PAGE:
but he justifies himself so well, that the goddess As Argus' eyes, by Hermes' wand opprest,

gives them both her approbation. She recomClos'l one by one to everlasting rest;

mends to them to find proper employment for Thus at her felt approach, and secret inight,

the indolents before mentioned, in the study of Art after art goes out, and all is nizht.

butterfl'es, shells, birds-nests, moss, &c. but See sculking Truth in her old raveru lie,

with particular caution, not to proceed beyond Secur'd by inountains of heap'd casnistry:

trifles, to any useful or extensive views of NaPhilosophy, that touch'd the heavens before,

ture, or of the Author of Nature. Against the Shrinks to her hidden cause, and is no more :

last of these apprehensions, she is secured by See Physic beg the Stagyrite's defence !

a hearty address from the minute philosophers See Metaphysic call for aid on Sense !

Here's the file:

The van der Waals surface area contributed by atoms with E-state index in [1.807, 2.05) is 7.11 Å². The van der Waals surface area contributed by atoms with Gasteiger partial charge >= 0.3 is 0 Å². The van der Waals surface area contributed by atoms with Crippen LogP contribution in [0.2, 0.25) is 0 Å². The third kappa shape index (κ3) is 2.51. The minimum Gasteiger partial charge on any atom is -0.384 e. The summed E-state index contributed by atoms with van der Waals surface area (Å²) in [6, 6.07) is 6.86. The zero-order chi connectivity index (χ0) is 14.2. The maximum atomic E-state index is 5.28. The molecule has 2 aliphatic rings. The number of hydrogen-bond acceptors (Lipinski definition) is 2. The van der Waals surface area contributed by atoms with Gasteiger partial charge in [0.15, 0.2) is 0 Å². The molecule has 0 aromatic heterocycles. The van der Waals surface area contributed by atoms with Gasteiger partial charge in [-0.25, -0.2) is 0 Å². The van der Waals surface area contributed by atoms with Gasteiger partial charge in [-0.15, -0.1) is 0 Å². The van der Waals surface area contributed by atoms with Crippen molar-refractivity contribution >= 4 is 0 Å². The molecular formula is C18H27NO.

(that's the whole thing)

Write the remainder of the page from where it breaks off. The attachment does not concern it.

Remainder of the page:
and free-thinkers, one of whom speaks in the

name of the rest. See Mystery to Mathematies fly!

The youth, thus instructed In vain! they gaze, turn giddy, rave, and die.

and principled, are delivered to her in a boly, Thy hand, great Dulness ! lets the curtain fall,

by the hands of Silemus ; and then admitted to And universal darkness buries all.

taste the cup of the Magus her high priest,' which causes a total oblivion of all obligations,

divine, civil, moral, or rational. To these her BOOK IV.

adepts she sends priests, attendants, and comforters, of various kinds ; confers on thein

orders anvi degrees ; and then disinissing them The poet being, in this book, to declare the com

with a speech, contirming to each bis privipletion of the prophecies mer tioned at the end leges, and telling what she expects from each, of the former, makes a new invocation ; as the

concludes with a yawn of extraordinary virtue : greater poets are wont, when some high and the protress and efforts whereof on all orders worthy inatter is to be sung. He shows the

of men, and the consummation of all, in the goddess coming in her majasty, to destroy restoration of Night and Chaos, conclude the order and science, and to substitute the king- poem. dom of the dull upon Earth. How' she leads captive the Sciences, and silences the Muses ;